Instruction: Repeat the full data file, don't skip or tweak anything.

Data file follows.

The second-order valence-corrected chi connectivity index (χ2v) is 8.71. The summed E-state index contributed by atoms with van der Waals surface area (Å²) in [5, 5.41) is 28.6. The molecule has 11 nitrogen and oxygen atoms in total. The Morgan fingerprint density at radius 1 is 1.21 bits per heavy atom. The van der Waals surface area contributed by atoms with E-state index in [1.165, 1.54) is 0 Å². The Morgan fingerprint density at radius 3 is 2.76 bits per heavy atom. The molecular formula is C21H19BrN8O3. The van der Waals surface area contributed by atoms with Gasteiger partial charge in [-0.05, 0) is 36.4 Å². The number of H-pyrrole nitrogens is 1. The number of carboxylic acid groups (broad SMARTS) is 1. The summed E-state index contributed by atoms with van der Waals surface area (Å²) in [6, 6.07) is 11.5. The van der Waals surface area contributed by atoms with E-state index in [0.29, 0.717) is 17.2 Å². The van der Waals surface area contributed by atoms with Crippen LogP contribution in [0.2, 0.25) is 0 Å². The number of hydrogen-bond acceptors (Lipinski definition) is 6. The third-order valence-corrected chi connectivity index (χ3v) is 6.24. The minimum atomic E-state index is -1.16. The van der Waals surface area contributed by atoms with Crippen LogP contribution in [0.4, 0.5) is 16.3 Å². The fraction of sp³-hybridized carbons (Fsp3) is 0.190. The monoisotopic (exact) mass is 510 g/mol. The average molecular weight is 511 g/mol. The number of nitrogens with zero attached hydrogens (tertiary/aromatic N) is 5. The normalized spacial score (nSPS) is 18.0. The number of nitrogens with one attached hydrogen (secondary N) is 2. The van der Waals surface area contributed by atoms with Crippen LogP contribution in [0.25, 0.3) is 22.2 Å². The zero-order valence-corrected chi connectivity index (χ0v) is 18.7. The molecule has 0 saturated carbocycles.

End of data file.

The second-order valence-corrected chi connectivity index (χ2v) is 8.71. The summed E-state index contributed by atoms with van der Waals surface area (Å²) in [5, 5.41) is 28.6. The molecule has 11 nitrogen and oxygen atoms in total. The Morgan fingerprint density at radius 1 is 1.21 bits per heavy atom. The van der Waals surface area contributed by atoms with E-state index in [1.165, 1.54) is 0 Å². The Morgan fingerprint density at radius 3 is 2.76 bits per heavy atom. The molecular formula is C21H19BrN8O3. The van der Waals surface area contributed by atoms with Gasteiger partial charge in [-0.05, 0) is 36.4 Å². The number of H-pyrrole nitrogens is 1. The number of carboxylic acid groups (broad SMARTS) is 1. The summed E-state index contributed by atoms with van der Waals surface area (Å²) in [6, 6.07) is 11.5. The van der Waals surface area contributed by atoms with E-state index in [0.29, 0.717) is 17.2 Å². The van der Waals surface area contributed by atoms with Crippen LogP contribution in [0.2, 0.25) is 0 Å². The number of hydrogen-bond acceptors (Lipinski definition) is 6. The third-order valence-corrected chi connectivity index (χ3v) is 6.24. The minimum atomic E-state index is -1.16. The van der Waals surface area contributed by atoms with Crippen LogP contribution in [0.4, 0.5) is 16.3 Å². The fraction of sp³-hybridized carbons (Fsp3) is 0.190. The monoisotopic (exact) mass is 510 g/mol. The average molecular weight is 511 g/mol. The number of nitrogens with zero attached hydrogens (tertiary/aromatic N) is 5. The normalized spacial score (nSPS) is 18.0. The number of nitrogens with one attached hydrogen (secondary N) is 2. The van der Waals surface area contributed by atoms with Crippen LogP contribution in [0.25, 0.3) is 22.2 Å². The zero-order valence-corrected chi connectivity index (χ0v) is 18.7. The molecule has 0 saturated carbocycles.